Government RegulationThroughout history there have been many different opinions aboutgovernment regulation. Some believe the government regulates business too muchothers feel that the government does not do enough. I believe the government isregulating business far too much and furthermore putting businesses out ofbusiness and causing many workers to lose jobs.
In this paper I will point outthe common problems dealing with government regulation. I will also focus onthree major aspects of government regulation which include: 1) regulationinterferes with production by halting innovation and discouraging risk taking,resulting in declining employment, 2) government over regulates by settingstandards for every aspect of manufacture when it could allow businesses to setoverall objectives for their business, 3) regulation cost too much in businesscompliance, which is passed on to the consumer and finally forces the companyout of business. The objectives of safety and health will better be achieved inthe absence of government regulation. Government regulatory agencies have spentbillions of dollars and there is little evidence that the world is any betteroff than it was without the agencies and costly reforms. When reading furtherask yourself the question, does the costs or regulation out weigh the benefits,I believe they do not. Regulatory programs normally are started by a group of people with asingle interest and pressure the government and people to believe that there isa major crisis, creating panic to an alleged problem.Order now
When this happens itpressures Congress to pass a reform law in fear of not being reelected. Mediagroups also aid in creating panic by focusing on the bad and not the possiblesolutions to fix the problem. What happens is Congress passes a reform thatthey have little thought over and create costly new standards that could makelittle difference in the world. A good example of this happened during theadoption of the auto emission standards of 1970. When Congress passed a billwith little debate and few people having any idea on what the bill was about,creating costly reforms and forcing cut backs on business expenses.
In all ofthe cases of 1970 the Congress chose to regulate instead of the alternatives;court penalties for polluters, tax penalties for employers with poor safetyrecords, or government-funded information programs. ” If the health and safetyregulators were created in response to nonexistent crises, it is not surprisingthey have made little impact on morality rates. “(Crickmer 1980)Sam Peltzman, University of Chicago economist, did a cost-benefitanalysis of the drug regulations that followed the thalidomide tragedy in Europe. In his analysis he focused on the Food and Drug Administration (FDA) which isalike the older single-industry regulators and some of its problems are typicalof most health and safety regulation. He found that the new drug laws werecosting far more than the benefits achieved.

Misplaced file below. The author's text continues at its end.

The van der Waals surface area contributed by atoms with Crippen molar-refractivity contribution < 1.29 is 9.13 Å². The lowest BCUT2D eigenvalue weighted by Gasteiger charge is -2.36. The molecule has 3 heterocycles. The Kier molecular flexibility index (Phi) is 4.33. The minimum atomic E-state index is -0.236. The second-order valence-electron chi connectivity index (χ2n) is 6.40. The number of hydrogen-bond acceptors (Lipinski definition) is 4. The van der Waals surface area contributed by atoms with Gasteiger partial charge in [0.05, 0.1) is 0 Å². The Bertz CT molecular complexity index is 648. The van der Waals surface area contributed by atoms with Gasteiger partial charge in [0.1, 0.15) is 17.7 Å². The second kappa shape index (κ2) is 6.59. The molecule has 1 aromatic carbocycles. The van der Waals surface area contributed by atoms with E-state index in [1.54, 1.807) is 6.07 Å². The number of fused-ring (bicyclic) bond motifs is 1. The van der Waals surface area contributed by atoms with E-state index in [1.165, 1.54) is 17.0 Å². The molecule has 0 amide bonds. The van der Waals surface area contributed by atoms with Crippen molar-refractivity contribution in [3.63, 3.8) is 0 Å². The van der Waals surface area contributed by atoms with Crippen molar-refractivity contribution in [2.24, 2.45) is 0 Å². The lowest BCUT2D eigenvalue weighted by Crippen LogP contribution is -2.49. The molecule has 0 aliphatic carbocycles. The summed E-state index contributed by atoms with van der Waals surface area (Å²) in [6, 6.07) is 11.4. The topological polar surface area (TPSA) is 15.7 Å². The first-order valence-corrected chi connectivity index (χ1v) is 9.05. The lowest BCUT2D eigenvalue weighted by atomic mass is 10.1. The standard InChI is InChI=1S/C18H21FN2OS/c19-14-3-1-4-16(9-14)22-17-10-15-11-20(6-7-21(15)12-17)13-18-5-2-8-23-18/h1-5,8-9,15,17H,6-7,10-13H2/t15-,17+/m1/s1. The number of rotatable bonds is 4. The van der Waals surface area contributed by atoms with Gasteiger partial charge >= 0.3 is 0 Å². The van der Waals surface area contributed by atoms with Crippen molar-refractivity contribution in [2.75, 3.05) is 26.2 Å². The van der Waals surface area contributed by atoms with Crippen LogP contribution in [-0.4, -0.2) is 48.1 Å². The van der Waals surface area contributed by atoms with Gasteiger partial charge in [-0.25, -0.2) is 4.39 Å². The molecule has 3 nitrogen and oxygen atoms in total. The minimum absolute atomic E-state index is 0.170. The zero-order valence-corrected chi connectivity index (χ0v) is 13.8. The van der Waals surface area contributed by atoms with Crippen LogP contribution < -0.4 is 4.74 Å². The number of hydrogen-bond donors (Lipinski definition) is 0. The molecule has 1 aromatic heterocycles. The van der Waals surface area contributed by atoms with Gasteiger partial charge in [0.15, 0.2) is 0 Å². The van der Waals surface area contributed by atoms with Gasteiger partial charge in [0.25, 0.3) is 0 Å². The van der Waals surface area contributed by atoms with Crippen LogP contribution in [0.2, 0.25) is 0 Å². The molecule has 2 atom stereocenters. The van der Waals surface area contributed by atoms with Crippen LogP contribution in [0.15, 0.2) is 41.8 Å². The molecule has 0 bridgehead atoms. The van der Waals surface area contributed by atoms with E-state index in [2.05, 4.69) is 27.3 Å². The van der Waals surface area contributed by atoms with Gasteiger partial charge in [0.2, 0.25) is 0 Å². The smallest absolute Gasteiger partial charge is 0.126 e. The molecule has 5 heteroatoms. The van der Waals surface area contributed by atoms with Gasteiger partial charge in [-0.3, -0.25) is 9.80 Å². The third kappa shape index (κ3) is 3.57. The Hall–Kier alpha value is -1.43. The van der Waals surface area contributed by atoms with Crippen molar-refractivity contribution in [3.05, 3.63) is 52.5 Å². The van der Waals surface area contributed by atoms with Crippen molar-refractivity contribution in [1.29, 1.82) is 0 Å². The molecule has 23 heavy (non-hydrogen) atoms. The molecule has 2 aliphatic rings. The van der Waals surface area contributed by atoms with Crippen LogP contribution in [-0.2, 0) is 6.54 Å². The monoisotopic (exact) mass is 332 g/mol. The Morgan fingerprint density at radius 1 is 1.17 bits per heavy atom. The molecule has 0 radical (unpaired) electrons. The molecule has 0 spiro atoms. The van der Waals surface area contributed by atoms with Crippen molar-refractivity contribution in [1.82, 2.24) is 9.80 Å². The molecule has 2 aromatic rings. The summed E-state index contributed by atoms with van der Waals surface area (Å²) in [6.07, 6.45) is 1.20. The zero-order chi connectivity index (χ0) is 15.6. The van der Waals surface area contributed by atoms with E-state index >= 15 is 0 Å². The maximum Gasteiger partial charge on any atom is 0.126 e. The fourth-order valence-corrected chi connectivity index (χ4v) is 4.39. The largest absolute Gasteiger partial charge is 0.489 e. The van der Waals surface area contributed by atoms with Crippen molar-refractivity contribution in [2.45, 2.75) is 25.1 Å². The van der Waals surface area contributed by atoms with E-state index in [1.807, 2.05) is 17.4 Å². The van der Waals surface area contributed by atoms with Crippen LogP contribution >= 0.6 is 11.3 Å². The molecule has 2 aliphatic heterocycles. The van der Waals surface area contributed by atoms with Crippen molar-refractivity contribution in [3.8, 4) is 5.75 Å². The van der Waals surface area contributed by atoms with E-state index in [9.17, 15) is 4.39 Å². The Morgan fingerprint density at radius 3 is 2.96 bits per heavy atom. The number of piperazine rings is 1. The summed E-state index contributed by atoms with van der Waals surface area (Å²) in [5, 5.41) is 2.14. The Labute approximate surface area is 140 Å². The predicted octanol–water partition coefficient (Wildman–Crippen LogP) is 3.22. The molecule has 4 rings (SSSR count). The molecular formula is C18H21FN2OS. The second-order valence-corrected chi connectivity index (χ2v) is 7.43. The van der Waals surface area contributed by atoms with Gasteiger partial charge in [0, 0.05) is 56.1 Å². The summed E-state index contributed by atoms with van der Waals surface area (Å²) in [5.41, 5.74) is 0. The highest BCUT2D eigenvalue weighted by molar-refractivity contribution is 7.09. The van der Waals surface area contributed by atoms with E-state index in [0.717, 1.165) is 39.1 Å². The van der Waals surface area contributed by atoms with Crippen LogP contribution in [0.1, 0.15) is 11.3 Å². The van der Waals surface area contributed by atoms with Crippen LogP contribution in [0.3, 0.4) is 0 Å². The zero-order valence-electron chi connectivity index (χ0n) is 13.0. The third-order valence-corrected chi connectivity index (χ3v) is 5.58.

In Britain more lives were beingsaved than in the U. S. due to the fewer restrictions on new drugs unlike the U. S.
which have conservative policies towards new drugs. Regulation interferes with production and halts innovation and risktaking resulting in declining employment. This is to say, because of regulationcosts, the businesses do not have enough money to invest in taking risks withnew ideas and technology. This does not allow the company to expand and hiremore workers.
Regulation over regulates by setting standards for every aspectof manufacture rather than setting overall objectives that businesses could meetin whatever ways they devise. This would allow companies to focus on theproblems at hand rather than spending money for the mandatory regulatory reformsthat do not apply to their business. Regulation costs too much in businesswhich is passed on to the consumer, and in increased government payrolls. Ifthe regulation costs were cut back it would allow businesses to lower theirprices and allow a fair price for the consumer. In some cases governmentregulation will drive weak companies out of business and the standard of livingof those affected will go down. As you can see, the objectives of safety, health, and productivity willbe better achieved in the absence of government regulation.
With lessregulation businesses will offer more and better technology, improved drugs tocare for the sick, and allow a greater employment rate. In governmentregulation the costs do not out weigh the benefits and unfortionatly do moreharm than good.